Yay! You planted cover crops last fall. And spring has finally arrived, soooooo now what? Because I spend pretty much every waking moment of my work life dealing with cover crops, I wanted to offer three little bits of insights for cover croppers to focus on in the spring:
Spring Step 1: Go dig!
One of the first things a cover cropper should do in the spring is GO DIG! There are many above-ground benefits from cover crops such as weed suppression, erosion control, and forage, but the real action in soil health happens below ground. Things to look for in healthy soil include signs of earthworms, living roots, organic matter color, residue, subsurface compaction, drainage, and nothing at all. A lot of your soil health is measured in microorganisms that you won’t be able to see. For a great microorganism assessment, use the “soil your undies test.” Click here to learn how to run the trial. As you dig year after year, you’ll start to see the changes to soil health.
Spring Step 2: Go terminate!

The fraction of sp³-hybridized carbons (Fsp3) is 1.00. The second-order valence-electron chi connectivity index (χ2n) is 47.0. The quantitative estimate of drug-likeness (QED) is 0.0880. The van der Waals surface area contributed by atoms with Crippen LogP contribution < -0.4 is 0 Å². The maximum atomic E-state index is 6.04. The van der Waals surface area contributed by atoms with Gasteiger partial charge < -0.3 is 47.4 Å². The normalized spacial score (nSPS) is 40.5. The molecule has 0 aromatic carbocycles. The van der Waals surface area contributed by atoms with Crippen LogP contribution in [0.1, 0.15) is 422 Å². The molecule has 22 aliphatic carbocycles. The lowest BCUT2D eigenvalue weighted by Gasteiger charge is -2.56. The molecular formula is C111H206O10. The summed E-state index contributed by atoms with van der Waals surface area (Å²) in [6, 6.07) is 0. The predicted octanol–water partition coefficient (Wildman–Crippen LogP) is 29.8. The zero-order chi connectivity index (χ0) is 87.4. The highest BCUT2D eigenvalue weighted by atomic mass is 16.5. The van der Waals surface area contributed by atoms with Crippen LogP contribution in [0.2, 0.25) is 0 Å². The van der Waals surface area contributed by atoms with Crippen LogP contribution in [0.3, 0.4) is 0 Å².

After you dig, it is important to plan your termination process for each field. Take into consideration which fields stay wet longer, which cover crops winter killed, and which herbicides you plan to use. Note the herbicide’s residuals because we need to start planning now for your 2018 cover crops.
We all need to go back to reading herbicide labels. My service calls often result in the operator ignoring basic principles of how each of these herbicides work best. Treating your water, adjusting the pH, using the right sprayer nozzles, avoiding spraying on cold cloudy days, spraying four hours before sunset, and spraying two days after freezing weather are just a few key bullet points on the RoundUp label for optimal results.
Spraying cover crops “sooner than later” is not always ideal. Make sure cover crops are actively growing before spraying. If your cover crops are not actively growing, some of the herbicides will not translocate through the plant. An old wives’ tale is to mow your lawn twice and then go spray your annual ryegrass. With annual ryegrass we want to spray between 4 and 14 inches. Check out this link to learn more about effective ways to terminate each species of cover crops in “The Dirt” newsletter.
Again, read your herbicide labels to check their plant back dates. Here is a great website to help understand your herbicide restrictions.
Other forms of termination include winterkill, close mowing, light tillage, and crimping.
Spring Step 3: Plan, order, and ship your high-quality cover crop seed now!